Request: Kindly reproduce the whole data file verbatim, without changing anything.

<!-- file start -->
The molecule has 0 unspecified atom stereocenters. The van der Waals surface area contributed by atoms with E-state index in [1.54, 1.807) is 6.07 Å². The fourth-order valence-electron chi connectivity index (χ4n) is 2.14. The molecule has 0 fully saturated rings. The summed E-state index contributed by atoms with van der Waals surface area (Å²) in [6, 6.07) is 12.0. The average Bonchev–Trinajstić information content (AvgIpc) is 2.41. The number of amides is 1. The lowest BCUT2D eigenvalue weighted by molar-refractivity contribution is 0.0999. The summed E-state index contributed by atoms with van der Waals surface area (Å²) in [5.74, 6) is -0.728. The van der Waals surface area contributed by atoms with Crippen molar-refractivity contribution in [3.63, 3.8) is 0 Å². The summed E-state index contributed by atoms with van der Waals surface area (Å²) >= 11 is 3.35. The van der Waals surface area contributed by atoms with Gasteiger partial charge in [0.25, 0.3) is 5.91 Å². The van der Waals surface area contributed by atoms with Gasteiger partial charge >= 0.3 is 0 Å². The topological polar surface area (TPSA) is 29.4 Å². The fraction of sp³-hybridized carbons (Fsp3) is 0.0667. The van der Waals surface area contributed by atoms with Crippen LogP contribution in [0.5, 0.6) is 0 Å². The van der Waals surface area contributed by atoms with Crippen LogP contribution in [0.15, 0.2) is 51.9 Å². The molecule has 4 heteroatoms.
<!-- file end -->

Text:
The molecule has 0 unspecified atom stereocenters. The van der Waals surface area contributed by atoms with E-state index in [1.54, 1.807) is 6.07 Å². The fourth-order valence-electron chi connectivity index (χ4n) is 2.14. The molecule has 0 fully saturated rings. The summed E-state index contributed by atoms with van der Waals surface area (Å²) in [6, 6.07) is 12.0. The average Bonchev–Trinajstić information content (AvgIpc) is 2.41. The number of amides is 1. The lowest BCUT2D eigenvalue weighted by molar-refractivity contribution is 0.0999. The summed E-state index contributed by atoms with van der Waals surface area (Å²) in [5.74, 6) is -0.728. The van der Waals surface area contributed by atoms with Crippen molar-refractivity contribution in [3.63, 3.8) is 0 Å². The summed E-state index contributed by atoms with van der Waals surface area (Å²) >= 11 is 3.35. The van der Waals surface area contributed by atoms with Gasteiger partial charge in [0.25, 0.3) is 5.91 Å². The van der Waals surface area contributed by atoms with Gasteiger partial charge >= 0.3 is 0 Å². The topological polar surface area (TPSA) is 29.4 Å². The fraction of sp³-hybridized carbons (Fsp3) is 0.0667. The van der Waals surface area contributed by atoms with Crippen LogP contribution in [0.5, 0.6) is 0 Å². The van der Waals surface area contributed by atoms with Crippen LogP contribution in [0.15, 0.2) is 51.9 Å². The molecule has 4 heteroatoms.